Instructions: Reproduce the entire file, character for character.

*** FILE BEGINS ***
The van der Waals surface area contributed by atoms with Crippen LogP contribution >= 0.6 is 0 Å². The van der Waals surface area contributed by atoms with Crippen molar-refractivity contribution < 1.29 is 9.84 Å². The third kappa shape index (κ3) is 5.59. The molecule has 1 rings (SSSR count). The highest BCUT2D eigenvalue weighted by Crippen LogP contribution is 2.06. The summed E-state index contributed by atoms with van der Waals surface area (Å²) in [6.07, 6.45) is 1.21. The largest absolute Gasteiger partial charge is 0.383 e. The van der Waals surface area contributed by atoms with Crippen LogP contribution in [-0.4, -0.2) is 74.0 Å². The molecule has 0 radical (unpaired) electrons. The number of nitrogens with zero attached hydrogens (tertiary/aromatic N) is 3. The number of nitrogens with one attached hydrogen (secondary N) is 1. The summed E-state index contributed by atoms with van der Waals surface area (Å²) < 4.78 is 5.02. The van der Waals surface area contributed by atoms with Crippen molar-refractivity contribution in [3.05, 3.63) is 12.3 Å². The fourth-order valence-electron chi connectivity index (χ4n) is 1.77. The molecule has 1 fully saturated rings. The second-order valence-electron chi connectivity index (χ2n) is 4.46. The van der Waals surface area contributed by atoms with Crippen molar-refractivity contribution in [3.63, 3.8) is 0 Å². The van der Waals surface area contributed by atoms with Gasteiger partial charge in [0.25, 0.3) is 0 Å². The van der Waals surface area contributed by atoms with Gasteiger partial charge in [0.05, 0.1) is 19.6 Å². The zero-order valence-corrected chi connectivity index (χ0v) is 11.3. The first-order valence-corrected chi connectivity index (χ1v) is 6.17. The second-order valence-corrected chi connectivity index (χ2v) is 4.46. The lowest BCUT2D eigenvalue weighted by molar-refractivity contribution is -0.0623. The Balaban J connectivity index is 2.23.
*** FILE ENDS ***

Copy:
The van der Waals surface area contributed by atoms with Crippen LogP contribution >= 0.6 is 0 Å². The van der Waals surface area contributed by atoms with Crippen molar-refractivity contribution < 1.29 is 9.84 Å². The third kappa shape index (κ3) is 5.59. The molecule has 1 rings (SSSR count). The highest BCUT2D eigenvalue weighted by Crippen LogP contribution is 2.06. The summed E-state index contributed by atoms with van der Waals surface area (Å²) in [6.07, 6.45) is 1.21. The largest absolute Gasteiger partial charge is 0.383 e. The van der Waals surface area contributed by atoms with Crippen LogP contribution in [-0.4, -0.2) is 74.0 Å². The molecule has 0 radical (unpaired) electrons. The number of nitrogens with zero attached hydrogens (tertiary/aromatic N) is 3. The number of nitrogens with one attached hydrogen (secondary N) is 1. The summed E-state index contributed by atoms with van der Waals surface area (Å²) < 4.78 is 5.02. The van der Waals surface area contributed by atoms with Crippen molar-refractivity contribution in [3.05, 3.63) is 12.3 Å². The fourth-order valence-electron chi connectivity index (χ4n) is 1.77. The molecule has 1 fully saturated rings. The second-order valence-electron chi connectivity index (χ2n) is 4.46. The van der Waals surface area contributed by atoms with Crippen molar-refractivity contribution in [3.63, 3.8) is 0 Å². The van der Waals surface area contributed by atoms with Gasteiger partial charge in [0.25, 0.3) is 0 Å². The van der Waals surface area contributed by atoms with Gasteiger partial charge in [0.05, 0.1) is 19.6 Å². The zero-order valence-corrected chi connectivity index (χ0v) is 11.3. The first-order valence-corrected chi connectivity index (χ1v) is 6.17. The second-order valence-corrected chi connectivity index (χ2v) is 4.46. The lowest BCUT2D eigenvalue weighted by molar-refractivity contribution is -0.0623. The Balaban J connectivity index is 2.23.